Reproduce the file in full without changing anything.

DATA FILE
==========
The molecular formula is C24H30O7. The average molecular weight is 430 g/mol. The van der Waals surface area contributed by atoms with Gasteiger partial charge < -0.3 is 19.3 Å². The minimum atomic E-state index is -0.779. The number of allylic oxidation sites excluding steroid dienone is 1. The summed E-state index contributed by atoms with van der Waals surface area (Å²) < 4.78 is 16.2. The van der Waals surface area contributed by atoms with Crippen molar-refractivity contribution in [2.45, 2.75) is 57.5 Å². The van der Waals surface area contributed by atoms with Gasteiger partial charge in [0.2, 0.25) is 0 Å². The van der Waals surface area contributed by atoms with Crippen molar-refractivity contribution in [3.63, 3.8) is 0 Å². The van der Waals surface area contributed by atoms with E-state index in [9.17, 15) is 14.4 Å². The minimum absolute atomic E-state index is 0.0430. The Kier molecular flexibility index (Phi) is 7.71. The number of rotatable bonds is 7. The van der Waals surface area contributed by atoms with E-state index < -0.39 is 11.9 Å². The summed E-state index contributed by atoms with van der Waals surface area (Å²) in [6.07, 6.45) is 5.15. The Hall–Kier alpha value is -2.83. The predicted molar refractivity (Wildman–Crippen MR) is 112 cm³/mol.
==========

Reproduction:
The molecular formula is C24H30O7. The average molecular weight is 430 g/mol. The van der Waals surface area contributed by atoms with Gasteiger partial charge < -0.3 is 19.3 Å². The minimum atomic E-state index is -0.779. The number of allylic oxidation sites excluding steroid dienone is 1. The summed E-state index contributed by atoms with van der Waals surface area (Å²) < 4.78 is 16.2. The van der Waals surface area contributed by atoms with Crippen molar-refractivity contribution in [2.45, 2.75) is 57.5 Å². The van der Waals surface area contributed by atoms with Gasteiger partial charge in [0.2, 0.25) is 0 Å². The van der Waals surface area contributed by atoms with Crippen molar-refractivity contribution in [3.63, 3.8) is 0 Å². The van der Waals surface area contributed by atoms with E-state index in [9.17, 15) is 14.4 Å². The minimum absolute atomic E-state index is 0.0430. The Kier molecular flexibility index (Phi) is 7.71. The number of rotatable bonds is 7. The van der Waals surface area contributed by atoms with E-state index < -0.39 is 11.9 Å². The summed E-state index contributed by atoms with van der Waals surface area (Å²) in [6.07, 6.45) is 5.15. The Hall–Kier alpha value is -2.83. The predicted molar refractivity (Wildman–Crippen MR) is 112 cm³/mol.